FIG. 29 shows two segments as nested for storage or shipment;
The following is a detailed description of the segments and their asemblies.
FIGS. 1 and 4 show one of my standard concrete segments 1 which has its lloor member 2 integrally cast to spaced wall members 3. The walls have tongues 4 integrally .cas-t thereto. FIG. 7 shows a flat roof or ceiling segment 5 which has a flat roof member 6 integrally cast to spaced wall members 7, the members 7 having grooves 8 formed thereon which match tongues 4- in the segment 1. FIG. 8 shows an inclined or pitched roof for a segment 9 which has its roof member 10 integrally cast to spaced wall members 11. Grooves 12 in the walls 11 will match tongues 4 in FIG. 1. FIG. 9 shows a gable roof style segment 13 which has a roof member 14 integrally cast to spaced walls 15, and grooves 16 that can match the tongues 4 in FIG. 1.
FIGS. 2 and 5 show a concrete hallway segment 17 that has a concrete floor member 13 integrally cast to spaced concrete walls 19. A concrete hallway member 26 is integrally cast to the segment 17. FIG. 10 shows a hallway with a flat roof or ceiling on a concrete segment 21. The roof or ceiling 22 is integrally cast to spaced concrete wall members 23. The hallway roof or ceiling se ment 24 is integrally cast to the segment 21.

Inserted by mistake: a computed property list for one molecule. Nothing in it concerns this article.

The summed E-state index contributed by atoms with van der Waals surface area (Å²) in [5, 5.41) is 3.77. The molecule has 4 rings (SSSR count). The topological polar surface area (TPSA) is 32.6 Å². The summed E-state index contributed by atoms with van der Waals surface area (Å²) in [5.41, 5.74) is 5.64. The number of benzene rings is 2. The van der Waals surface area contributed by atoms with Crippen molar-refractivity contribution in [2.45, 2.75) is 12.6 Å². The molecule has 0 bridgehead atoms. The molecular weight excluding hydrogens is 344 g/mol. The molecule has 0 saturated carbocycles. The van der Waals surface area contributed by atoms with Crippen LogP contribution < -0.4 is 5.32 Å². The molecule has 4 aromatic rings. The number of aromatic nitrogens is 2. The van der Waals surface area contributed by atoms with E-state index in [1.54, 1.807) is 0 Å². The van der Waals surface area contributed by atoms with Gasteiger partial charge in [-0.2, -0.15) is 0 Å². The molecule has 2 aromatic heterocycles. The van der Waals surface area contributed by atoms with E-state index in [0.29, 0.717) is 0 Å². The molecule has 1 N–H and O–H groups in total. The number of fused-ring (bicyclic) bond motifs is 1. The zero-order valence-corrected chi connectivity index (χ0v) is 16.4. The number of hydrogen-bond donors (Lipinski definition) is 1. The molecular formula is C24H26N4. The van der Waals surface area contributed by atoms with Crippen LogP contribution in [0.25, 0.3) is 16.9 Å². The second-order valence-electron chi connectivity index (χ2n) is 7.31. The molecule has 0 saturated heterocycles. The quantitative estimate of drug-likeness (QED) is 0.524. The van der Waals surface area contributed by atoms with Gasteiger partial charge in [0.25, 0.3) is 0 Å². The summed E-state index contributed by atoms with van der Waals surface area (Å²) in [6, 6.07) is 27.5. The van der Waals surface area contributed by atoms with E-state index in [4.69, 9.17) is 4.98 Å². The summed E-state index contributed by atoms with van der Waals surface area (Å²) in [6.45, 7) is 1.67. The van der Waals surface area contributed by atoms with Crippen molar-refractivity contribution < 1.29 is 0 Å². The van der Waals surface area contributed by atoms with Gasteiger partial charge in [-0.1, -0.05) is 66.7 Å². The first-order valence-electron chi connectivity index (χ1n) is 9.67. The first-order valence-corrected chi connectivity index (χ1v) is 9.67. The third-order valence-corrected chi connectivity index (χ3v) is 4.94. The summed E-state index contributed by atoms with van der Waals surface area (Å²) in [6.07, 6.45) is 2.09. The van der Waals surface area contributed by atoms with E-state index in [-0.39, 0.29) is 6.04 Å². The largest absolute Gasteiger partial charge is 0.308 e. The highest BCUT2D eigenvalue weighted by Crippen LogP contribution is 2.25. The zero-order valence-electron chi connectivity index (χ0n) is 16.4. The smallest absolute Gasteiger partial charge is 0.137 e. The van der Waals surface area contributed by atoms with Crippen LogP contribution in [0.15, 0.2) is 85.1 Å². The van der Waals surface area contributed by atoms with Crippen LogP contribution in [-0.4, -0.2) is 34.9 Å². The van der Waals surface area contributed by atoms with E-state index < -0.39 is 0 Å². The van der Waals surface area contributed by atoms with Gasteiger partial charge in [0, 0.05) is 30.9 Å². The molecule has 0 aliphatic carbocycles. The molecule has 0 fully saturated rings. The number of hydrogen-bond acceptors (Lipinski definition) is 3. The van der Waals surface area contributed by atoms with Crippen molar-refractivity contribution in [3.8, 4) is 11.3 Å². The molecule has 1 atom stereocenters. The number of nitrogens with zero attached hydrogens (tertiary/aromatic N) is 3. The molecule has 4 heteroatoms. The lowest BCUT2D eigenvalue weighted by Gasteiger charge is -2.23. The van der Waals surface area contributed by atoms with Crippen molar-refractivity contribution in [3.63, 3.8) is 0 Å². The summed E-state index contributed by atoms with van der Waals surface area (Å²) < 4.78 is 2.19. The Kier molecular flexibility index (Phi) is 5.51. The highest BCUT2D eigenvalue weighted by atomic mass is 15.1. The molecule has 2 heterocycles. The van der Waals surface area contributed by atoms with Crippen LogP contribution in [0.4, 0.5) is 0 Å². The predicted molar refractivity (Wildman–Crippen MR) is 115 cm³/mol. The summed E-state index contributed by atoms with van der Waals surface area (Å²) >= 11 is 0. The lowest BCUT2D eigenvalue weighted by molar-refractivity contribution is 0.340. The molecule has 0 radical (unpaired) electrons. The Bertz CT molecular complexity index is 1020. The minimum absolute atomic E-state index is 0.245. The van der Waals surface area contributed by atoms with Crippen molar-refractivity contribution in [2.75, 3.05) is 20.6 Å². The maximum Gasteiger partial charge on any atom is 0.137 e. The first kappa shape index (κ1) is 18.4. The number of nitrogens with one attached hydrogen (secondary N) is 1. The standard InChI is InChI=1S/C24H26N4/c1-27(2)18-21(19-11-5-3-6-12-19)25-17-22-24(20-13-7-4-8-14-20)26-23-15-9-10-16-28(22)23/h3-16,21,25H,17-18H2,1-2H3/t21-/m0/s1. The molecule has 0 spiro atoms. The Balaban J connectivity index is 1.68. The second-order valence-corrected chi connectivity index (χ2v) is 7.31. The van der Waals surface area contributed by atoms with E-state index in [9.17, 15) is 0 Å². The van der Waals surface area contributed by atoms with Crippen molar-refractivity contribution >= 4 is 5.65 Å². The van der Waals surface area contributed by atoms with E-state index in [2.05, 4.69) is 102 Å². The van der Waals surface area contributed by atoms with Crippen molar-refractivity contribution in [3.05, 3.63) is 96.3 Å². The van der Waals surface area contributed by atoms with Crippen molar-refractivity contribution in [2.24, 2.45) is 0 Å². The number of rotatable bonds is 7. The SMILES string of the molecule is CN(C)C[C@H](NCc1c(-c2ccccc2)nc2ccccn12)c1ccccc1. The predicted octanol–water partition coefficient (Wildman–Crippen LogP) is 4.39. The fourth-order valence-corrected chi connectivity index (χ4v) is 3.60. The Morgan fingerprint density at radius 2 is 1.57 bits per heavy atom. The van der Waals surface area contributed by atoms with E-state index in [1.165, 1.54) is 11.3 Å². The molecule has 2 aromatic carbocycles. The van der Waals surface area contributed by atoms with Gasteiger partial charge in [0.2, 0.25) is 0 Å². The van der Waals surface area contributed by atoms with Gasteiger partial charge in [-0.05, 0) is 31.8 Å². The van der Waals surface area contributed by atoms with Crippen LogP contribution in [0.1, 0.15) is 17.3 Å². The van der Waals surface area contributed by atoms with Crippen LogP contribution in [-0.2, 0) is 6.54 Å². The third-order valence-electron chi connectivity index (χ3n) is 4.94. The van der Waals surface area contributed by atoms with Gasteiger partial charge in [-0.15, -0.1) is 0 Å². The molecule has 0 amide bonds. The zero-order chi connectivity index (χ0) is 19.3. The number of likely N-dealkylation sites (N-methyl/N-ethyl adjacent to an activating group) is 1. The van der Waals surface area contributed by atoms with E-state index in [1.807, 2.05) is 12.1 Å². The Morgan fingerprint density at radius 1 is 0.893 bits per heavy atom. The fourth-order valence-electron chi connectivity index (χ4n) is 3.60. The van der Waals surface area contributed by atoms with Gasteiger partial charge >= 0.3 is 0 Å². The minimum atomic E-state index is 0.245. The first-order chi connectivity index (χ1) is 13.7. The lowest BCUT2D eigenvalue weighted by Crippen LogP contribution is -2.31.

FIG. 11 shows a roofed hallway segment 25 which has sloped roof member 25 integrally cast to spaced walls 27. The roof 28 is fiat to accommodate reversed segments as shown in FIGS. 23 and 24, and is integrally cast to the segment.
FIG. 12 shows an inclinded or pitched concrete roof segment 29 which has its roof member 311 integrally cast to spaced walls 31. A hallway roof 32 is also flat and is integrally cast to the segment 29.
FIGS. 3 and 6 show a lower segment 33 for a closed hallway which has a fioor member 34 integrally cast to spaced walls 35. A floor member 36 is integrally cast to the segment 33, and a hallway wall member 37 is integrally cast to the floor member 36.
FIG. 13 shows a closed hallway segment 33 which has .a flat roof or ceiling member 39 integrally cast to spaced wall members 40. A hallway roof or ceiling member 41 is integrally cast to the segment 38 and a hallway wall member 42 is integrally cast to the hallway roof or ceiling 41.
FIG. 14 is reversed inclined roof concrete segment 43 which has concrete roof member 44 integrally cast to spaced concrete wall members 45, concrete hallway roof member 46 is integrally cast to segment 43. Hallway wall member 47 is integrally cast to hallway roof member 46.
FIG. 15 shows a segment 48 having an inclined roof member 49 integrally cast to wall members 59, the hallway roof member 51 being cast to segment 43 and hallway wall 52 being integrally cast to a roof member 51.